> the web and, if so, what is its address? TIA.

        Both OCLC and RLIN are at least twenty years old because I first met
        them as a grad student at that time. If memory serves, both were
        supported on central mainframes that one dialed into from dedicated
        terminals. RLIN started off with an emphasis on large research
        libraries (hence the name), and thus included only collections of a
        certain size and depth. I had the impression that OCLC got started
        as a comparable catalog and ILL service for everybody else. So
        originally these were parallel, but not overlapping, networks. As to
        their current relationship, I couldn't say.

        Regards,
        Richard Weis
        *******************************************************************************
        Richard D. Weis rweis@...
        New Brunswick Theological Seminary phone: 1-732-246-5613
        17 Seminary Place FAX: 1-732-249-5412
        New Brunswick, NJ 08901-1196 USA
        *******************************************************************************
      • GLINCOLN @ LBC * GLINCOLN
        The O in OCLC originally did refer to Ohio but after several name changes, including O=Online, they are back to only the acronym. The RLIN network does
        Message 3 of 4 , Feb 2, 1998
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          The "O" in OCLC originally did refer to Ohio but after several name
          changes, including O=Online, they are back to only the acronym. The RLIN
          network does duplicate and overlap OCLC to some extent. Most if not all
          the research libraries that belong to RLIN are also a member of OCLC. The
          groups were originally created for shared cataloging (the first library
          that cataloged a book entered the record for the other libraries to use).
          OCLC member RLIN libraries should be placing the record of their holdings
          onto OCLC as they catalog. All Library of Congress (and several other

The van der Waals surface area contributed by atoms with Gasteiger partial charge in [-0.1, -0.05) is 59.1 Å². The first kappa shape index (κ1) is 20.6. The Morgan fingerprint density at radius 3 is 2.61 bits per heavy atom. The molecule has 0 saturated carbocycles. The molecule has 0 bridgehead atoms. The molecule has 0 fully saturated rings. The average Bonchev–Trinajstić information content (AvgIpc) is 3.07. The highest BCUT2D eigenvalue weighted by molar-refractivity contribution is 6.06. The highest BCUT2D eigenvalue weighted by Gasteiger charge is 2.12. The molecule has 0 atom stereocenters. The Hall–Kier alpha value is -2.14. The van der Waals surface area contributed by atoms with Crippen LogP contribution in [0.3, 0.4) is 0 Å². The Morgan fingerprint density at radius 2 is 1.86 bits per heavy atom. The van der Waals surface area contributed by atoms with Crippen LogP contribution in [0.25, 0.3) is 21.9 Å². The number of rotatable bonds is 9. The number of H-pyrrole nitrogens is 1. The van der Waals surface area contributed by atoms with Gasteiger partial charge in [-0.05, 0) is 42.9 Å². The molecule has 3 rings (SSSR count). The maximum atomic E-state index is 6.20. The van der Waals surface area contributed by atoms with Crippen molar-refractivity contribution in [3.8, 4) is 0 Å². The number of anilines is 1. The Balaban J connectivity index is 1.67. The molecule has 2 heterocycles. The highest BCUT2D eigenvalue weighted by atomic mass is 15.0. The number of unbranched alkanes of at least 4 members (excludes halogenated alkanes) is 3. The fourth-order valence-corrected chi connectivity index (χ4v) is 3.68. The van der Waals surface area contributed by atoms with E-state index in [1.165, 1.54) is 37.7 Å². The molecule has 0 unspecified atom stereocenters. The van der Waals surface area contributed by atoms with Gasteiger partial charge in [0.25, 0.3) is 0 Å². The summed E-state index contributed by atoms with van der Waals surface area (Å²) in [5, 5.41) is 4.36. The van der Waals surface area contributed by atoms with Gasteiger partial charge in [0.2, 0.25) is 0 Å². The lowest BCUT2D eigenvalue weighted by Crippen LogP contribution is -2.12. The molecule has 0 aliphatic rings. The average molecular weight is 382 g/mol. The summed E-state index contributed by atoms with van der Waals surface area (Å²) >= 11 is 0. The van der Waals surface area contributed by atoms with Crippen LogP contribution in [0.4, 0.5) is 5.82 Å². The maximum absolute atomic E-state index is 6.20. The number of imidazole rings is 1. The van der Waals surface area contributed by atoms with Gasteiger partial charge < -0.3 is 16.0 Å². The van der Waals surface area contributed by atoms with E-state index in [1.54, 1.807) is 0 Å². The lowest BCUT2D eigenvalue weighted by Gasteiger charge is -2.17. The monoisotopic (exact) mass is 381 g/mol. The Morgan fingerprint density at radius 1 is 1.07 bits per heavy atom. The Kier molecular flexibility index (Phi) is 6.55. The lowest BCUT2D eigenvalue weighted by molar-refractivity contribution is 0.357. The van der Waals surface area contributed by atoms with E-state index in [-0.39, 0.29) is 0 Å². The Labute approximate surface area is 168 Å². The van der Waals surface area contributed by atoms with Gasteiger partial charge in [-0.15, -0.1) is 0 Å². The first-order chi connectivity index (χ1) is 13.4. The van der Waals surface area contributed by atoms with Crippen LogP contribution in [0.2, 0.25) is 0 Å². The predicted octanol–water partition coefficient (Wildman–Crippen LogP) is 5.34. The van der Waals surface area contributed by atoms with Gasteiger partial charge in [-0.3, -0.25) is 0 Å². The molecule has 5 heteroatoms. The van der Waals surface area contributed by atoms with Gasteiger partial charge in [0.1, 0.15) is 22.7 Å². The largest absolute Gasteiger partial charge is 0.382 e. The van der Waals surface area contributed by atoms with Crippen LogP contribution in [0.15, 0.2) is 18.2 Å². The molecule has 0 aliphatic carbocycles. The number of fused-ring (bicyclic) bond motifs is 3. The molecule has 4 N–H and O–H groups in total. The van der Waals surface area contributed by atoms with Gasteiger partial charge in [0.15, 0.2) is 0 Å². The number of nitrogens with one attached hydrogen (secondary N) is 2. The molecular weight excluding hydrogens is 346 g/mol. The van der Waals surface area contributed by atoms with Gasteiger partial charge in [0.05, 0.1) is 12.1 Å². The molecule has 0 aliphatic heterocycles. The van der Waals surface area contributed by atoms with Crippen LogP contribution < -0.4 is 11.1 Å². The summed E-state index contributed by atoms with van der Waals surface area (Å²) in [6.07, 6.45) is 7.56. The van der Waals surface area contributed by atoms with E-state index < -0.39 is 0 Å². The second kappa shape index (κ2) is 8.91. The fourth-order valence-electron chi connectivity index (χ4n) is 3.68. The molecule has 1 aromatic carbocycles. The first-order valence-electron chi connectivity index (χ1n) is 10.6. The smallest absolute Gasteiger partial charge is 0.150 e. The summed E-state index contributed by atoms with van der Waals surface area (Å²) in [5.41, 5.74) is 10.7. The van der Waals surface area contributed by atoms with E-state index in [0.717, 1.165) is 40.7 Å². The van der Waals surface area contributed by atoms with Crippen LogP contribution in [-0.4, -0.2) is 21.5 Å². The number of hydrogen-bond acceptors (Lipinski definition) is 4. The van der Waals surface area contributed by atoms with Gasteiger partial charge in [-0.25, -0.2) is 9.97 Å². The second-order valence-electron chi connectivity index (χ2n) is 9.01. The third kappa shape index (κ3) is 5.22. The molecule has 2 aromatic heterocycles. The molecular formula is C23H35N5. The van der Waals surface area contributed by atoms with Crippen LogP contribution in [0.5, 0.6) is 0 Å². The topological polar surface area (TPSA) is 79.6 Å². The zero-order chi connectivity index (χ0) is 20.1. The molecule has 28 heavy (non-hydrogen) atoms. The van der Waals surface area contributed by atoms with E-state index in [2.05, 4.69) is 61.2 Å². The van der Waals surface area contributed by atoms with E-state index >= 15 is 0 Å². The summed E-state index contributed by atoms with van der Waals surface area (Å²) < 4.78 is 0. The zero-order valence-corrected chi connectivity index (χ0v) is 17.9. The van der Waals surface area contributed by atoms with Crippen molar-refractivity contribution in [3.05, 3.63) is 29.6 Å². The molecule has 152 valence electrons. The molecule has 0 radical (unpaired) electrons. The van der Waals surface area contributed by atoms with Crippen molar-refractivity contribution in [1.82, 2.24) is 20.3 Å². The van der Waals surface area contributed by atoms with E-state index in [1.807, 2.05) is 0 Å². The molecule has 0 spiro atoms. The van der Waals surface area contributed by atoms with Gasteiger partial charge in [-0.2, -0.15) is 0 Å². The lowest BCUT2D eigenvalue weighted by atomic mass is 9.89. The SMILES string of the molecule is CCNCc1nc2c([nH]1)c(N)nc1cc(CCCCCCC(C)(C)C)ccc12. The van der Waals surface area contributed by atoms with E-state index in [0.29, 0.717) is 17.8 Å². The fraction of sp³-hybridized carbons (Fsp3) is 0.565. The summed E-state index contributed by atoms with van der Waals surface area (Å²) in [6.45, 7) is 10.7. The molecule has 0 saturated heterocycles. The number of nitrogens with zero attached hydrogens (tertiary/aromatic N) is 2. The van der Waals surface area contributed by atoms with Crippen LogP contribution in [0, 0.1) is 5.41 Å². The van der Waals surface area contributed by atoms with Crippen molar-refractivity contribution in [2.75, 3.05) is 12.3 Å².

national library) records are automatically loaded onto OCLC. It is a vast
          union catalog of the holdings of all the member libraries in one place.
          Its reason for being is to eliminate as much as possible the duplication of
          effort and lower the costs of library operation.

          The Worldcat is another name for the union database used by OCLC under
          their FirstSearch service designed for public access. It is available at
          most college and university libraries for searching. The Web site is
          WWW.OCLC.ORG but you would need a password. I did turn in a suggestion
          that they create individual accounts for searching but have not heard that
          they have it available. If more individuals would send in the suggestion
          they might recognize the need.

          In regard to the pasting of the bibliographic records, it is possible that
          there could have been a special character. There is a special mapping for
          the ALA character set in order to transliterate any script into the Latin
          alphabet and a combination from it may have caused a problem. I apologize
          for any problems with the pasting of the bibliographic records.

          Gerald E. Lincoln *****************************
          Library Director Voice (717) 560-8250 Ext. 362
          Lancaster Bible College FAX (717) 560-8213
          901 Eden Rd. e-mail glincoln@...
          Lancaster, PA 17601 *****************************